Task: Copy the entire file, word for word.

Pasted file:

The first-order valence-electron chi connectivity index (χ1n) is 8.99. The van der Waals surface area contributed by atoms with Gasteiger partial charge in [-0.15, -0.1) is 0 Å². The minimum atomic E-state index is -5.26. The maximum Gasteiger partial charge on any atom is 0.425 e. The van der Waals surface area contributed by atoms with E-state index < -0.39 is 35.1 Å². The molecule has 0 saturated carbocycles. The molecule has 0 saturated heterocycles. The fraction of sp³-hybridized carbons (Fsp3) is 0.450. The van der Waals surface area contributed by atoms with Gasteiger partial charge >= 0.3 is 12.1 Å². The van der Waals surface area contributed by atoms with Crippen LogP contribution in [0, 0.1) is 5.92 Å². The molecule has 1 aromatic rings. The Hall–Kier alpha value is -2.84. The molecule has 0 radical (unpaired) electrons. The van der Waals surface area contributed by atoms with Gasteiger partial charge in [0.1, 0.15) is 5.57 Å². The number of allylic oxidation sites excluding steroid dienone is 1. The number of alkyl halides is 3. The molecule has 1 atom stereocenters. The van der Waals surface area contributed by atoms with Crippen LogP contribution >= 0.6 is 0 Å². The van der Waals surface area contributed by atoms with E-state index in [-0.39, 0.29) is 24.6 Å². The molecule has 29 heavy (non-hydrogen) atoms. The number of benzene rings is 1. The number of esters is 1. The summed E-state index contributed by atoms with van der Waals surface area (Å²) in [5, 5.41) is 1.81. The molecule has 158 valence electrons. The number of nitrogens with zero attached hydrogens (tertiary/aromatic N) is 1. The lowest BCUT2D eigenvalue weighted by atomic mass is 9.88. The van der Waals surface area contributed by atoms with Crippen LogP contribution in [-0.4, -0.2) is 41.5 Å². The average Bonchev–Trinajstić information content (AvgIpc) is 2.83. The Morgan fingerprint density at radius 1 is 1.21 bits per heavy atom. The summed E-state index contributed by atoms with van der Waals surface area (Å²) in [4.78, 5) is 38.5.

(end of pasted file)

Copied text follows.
The first-order valence-electron chi connectivity index (χ1n) is 8.99. The van der Waals surface area contributed by atoms with Gasteiger partial charge in [-0.15, -0.1) is 0 Å². The minimum atomic E-state index is -5.26. The maximum Gasteiger partial charge on any atom is 0.425 e. The van der Waals surface area contributed by atoms with E-state index < -0.39 is 35.1 Å². The molecule has 0 saturated carbocycles. The molecule has 0 saturated heterocycles. The fraction of sp³-hybridized carbons (Fsp3) is 0.450. The van der Waals surface area contributed by atoms with Gasteiger partial charge >= 0.3 is 12.1 Å². The van der Waals surface area contributed by atoms with Crippen LogP contribution in [0, 0.1) is 5.92 Å². The molecule has 1 aromatic rings. The Hall–Kier alpha value is -2.84. The molecule has 0 radical (unpaired) electrons. The van der Waals surface area contributed by atoms with Gasteiger partial charge in [0.1, 0.15) is 5.57 Å². The number of allylic oxidation sites excluding steroid dienone is 1. The number of alkyl halides is 3. The molecule has 1 atom stereocenters. The van der Waals surface area contributed by atoms with Crippen LogP contribution >= 0.6 is 0 Å². The van der Waals surface area contributed by atoms with E-state index in [-0.39, 0.29) is 24.6 Å². The molecule has 29 heavy (non-hydrogen) atoms. The number of benzene rings is 1. The number of esters is 1. The summed E-state index contributed by atoms with van der Waals surface area (Å²) in [5, 5.41) is 1.81. The molecule has 158 valence electrons. The number of nitrogens with zero attached hydrogens (tertiary/aromatic N) is 1. The lowest BCUT2D eigenvalue weighted by atomic mass is 9.88. The van der Waals surface area contributed by atoms with Crippen LogP contribution in [-0.4, -0.2) is 41.5 Å². The average Bonchev–Trinajstić information content (AvgIpc) is 2.83. The Morgan fingerprint density at radius 1 is 1.21 bits per heavy atom. The summed E-state index contributed by atoms with van der Waals surface area (Å²) in [4.78, 5) is 38.5.